About two years ago, I started thinking about making a major change to my woodworking and wanted to write a bit about the journey, just in case others are in a similar situation.
Most woodworkers consider a table saw to be the centerpiece of the shop and an indispensable part of their woodworking. Learning woodworking in school shop class, I was indoctrinated with the same thinking. At some point, however, I started to question whether that was really true for me. First off, my shop is only about 110 sq ft and the table saw took up an inordinate amount of room. Secondly, I was needing some capabilities not easily provided by my arsenal of machinery at the time.
Not long after that train of thought started running, I heard an interview with Michael Fortune, who is a professional woodworker in Canada. In the interview, it was brought up that he doesn’t have a table saw in his shop and utilizes a band saw centric shop, instead. That thought rattled around for a while and I decided that instead of making a rash decision that might be regretted later, I would map my work for a year and figure out if a table saw was really necessary.
At the end of that year, I hadn’t come up with a single task that couldn’t be done without a table saw and several that would have been much easier with a band saw, so this past spring the table saw went up on the online classifieds . . . .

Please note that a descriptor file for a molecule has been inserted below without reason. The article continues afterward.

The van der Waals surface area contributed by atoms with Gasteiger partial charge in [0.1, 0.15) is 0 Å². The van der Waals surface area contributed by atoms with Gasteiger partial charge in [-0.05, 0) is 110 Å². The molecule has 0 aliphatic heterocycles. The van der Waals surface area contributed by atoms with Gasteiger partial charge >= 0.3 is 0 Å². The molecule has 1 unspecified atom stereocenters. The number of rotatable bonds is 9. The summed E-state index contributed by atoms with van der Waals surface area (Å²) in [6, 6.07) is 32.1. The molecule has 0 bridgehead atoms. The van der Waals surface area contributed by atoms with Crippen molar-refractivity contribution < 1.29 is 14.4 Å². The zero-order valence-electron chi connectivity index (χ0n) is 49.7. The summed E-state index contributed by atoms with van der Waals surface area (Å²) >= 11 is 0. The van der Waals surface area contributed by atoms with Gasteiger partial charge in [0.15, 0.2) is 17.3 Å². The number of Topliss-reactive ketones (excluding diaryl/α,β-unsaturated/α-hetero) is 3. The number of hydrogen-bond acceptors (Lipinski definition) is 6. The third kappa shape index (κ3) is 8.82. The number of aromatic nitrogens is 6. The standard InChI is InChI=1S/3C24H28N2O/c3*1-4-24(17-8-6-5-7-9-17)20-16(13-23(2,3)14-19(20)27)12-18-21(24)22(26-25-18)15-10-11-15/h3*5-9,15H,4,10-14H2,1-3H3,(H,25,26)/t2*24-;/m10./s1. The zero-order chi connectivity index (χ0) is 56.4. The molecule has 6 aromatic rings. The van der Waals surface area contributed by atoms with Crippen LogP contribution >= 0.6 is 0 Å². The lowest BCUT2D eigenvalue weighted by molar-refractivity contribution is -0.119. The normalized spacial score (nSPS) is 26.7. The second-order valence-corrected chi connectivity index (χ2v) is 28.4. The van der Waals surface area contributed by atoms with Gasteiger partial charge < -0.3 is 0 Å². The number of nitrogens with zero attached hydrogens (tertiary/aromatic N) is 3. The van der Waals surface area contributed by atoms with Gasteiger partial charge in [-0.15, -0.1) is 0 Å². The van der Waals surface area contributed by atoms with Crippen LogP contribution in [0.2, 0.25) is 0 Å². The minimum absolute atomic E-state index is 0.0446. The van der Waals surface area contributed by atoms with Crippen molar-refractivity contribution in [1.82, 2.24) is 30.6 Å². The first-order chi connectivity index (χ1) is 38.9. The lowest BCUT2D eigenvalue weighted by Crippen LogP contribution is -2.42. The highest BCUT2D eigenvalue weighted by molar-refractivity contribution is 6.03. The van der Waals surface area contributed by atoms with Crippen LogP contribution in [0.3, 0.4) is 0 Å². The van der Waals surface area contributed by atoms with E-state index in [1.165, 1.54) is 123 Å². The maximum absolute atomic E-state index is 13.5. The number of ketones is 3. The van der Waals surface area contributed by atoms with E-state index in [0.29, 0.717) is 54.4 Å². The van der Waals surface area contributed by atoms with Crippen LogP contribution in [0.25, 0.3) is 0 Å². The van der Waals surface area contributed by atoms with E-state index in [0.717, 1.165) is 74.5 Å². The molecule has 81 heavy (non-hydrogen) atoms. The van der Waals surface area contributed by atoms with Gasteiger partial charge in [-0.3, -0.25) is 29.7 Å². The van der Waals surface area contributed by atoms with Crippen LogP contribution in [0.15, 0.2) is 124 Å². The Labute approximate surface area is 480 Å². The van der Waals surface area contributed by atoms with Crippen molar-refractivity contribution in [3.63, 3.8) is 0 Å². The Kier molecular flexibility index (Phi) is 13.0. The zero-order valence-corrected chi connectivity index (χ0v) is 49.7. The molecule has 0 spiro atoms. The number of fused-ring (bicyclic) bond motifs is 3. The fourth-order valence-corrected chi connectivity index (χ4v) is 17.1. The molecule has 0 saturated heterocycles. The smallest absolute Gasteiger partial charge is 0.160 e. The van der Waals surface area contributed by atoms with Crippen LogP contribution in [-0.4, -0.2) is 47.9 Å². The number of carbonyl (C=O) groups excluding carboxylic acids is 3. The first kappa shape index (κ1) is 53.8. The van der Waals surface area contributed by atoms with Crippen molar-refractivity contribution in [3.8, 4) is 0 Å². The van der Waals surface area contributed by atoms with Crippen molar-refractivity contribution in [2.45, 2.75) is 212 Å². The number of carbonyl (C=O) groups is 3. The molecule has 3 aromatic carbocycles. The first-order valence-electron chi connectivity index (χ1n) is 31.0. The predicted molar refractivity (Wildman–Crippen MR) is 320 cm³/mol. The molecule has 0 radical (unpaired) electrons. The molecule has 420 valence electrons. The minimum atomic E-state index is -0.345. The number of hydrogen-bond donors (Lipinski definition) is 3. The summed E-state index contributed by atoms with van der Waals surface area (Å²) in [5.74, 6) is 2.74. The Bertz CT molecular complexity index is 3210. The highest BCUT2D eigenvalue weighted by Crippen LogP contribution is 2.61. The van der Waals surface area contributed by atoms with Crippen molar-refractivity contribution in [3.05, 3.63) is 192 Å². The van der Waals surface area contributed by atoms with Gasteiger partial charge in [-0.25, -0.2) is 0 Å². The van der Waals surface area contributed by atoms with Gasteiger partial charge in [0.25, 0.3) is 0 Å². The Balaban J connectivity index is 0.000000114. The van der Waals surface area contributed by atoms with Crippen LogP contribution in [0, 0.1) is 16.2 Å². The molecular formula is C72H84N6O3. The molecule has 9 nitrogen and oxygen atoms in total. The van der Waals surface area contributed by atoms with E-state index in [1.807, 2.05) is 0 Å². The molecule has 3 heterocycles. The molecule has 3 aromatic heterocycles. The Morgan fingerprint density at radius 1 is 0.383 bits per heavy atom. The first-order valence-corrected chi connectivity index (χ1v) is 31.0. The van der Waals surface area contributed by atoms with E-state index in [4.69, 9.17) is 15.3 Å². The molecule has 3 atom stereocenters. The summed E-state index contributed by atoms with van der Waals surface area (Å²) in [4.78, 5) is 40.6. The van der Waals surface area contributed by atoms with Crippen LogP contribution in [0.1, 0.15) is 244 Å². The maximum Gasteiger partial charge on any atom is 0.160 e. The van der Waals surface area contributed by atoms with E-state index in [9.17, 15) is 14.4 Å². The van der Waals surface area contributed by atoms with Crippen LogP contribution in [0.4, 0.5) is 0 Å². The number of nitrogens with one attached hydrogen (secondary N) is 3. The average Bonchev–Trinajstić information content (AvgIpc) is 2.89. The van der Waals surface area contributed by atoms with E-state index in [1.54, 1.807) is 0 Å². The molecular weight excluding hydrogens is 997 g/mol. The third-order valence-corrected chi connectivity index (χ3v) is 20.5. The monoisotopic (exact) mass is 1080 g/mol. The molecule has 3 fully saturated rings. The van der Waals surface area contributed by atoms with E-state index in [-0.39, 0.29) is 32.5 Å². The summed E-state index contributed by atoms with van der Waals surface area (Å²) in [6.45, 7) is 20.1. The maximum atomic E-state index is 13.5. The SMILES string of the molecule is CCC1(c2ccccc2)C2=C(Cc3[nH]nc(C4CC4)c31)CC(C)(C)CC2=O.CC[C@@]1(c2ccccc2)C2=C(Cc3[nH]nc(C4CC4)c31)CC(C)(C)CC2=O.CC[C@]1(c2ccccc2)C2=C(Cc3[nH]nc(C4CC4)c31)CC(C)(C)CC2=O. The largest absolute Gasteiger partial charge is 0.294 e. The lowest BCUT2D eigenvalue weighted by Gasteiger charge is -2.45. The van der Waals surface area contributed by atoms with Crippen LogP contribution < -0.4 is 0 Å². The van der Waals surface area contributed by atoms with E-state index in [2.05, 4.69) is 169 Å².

. . . . . sold within a week and was replaced by a Shop Fox W1706 14in band saw.
So how has it worked out?
In the over six months since the change, I have no regrets. The biggest gain was a lot of space. The band saw tucks back against the wall when not in use and has allowed me to bring some other things into the shop that never would have fit before. It used to be that when working at my bench, I was constantly bumping into the table saw behind me and having to adjust how I was standing because of the lack of space. That is no longer an issue.
The major task of the table saw was ripping material to width and the band saw handles that with ease. Yes, it leaves a bit rougher cut, but those are quickly cleaned up with a hand plane. Dadoes and rabbets are done with hand planes or a router. Cross cuts are now mostly done with hand saws, either off the saw bench or with the miter box, and cleaned up with a shooting plane and board. The saw bench is one of those items that just didn’t fit in the shop before, but now has a home.
There are definitely occasions where a table saw might have been faster, but there are also situations where the current way is faster or better. Six of one, half a dozen of the other. There have also been some changes the other way. I’ve been able to safely work on smaller pieces and have done a lot of resawing to get thinner stock that just wasn’t very easy to do before.
I’m not saying that anyone else should sell their table saw, as every situation is different. In my case it works because of the small space and the fact I do a lot of hand tool work. If my shop was large enough to easily accommodate a table saw and a really good bandsaw, I might never have made the decision. Now, however, I think that even with a larger shop, I would just add another, larger bandsaw dedicated to ripping and keep the Shop Fox for smaller work.
If you’ve contemplated if a table saw is necessary, whether because of space, safety, budget or some other concern, I’m here to say that it is possible to do woodworking without one. Think it through in relation to how you work and maybe someday, you too will say, “Look Ma, no table saw.”
-- In matters of style, swim with the current; in matters of principle, stand like a rock. Thomas Jefferson